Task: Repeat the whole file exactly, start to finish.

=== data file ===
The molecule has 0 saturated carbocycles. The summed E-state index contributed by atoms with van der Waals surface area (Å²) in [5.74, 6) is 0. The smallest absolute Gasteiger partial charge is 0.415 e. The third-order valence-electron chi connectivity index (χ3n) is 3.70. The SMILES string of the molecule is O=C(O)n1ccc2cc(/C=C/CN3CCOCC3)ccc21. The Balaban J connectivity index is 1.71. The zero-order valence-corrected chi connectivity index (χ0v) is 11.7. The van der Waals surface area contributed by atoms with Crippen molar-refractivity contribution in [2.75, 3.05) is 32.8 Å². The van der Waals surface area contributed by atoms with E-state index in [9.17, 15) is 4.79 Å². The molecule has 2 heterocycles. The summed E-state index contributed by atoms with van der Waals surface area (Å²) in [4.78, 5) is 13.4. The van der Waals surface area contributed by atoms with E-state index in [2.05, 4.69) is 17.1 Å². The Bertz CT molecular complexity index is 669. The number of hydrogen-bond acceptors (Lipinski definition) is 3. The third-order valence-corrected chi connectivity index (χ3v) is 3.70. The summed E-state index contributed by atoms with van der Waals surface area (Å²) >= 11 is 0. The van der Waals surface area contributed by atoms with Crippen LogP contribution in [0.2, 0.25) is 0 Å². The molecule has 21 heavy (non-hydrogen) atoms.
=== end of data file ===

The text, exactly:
The molecule has 0 saturated carbocycles. The summed E-state index contributed by atoms with van der Waals surface area (Å²) in [5.74, 6) is 0. The smallest absolute Gasteiger partial charge is 0.415 e. The third-order valence-electron chi connectivity index (χ3n) is 3.70. The SMILES string of the molecule is O=C(O)n1ccc2cc(/C=C/CN3CCOCC3)ccc21. The Balaban J connectivity index is 1.71. The zero-order valence-corrected chi connectivity index (χ0v) is 11.7. The van der Waals surface area contributed by atoms with Crippen molar-refractivity contribution in [2.75, 3.05) is 32.8 Å². The van der Waals surface area contributed by atoms with E-state index in [9.17, 15) is 4.79 Å². The molecule has 2 heterocycles. The summed E-state index contributed by atoms with van der Waals surface area (Å²) in [4.78, 5) is 13.4. The van der Waals surface area contributed by atoms with E-state index in [2.05, 4.69) is 17.1 Å². The Bertz CT molecular complexity index is 669. The number of hydrogen-bond acceptors (Lipinski definition) is 3. The third-order valence-corrected chi connectivity index (χ3v) is 3.70. The summed E-state index contributed by atoms with van der Waals surface area (Å²) >= 11 is 0. The van der Waals surface area contributed by atoms with Crippen LogP contribution in [0.2, 0.25) is 0 Å². The molecule has 21 heavy (non-hydrogen) atoms.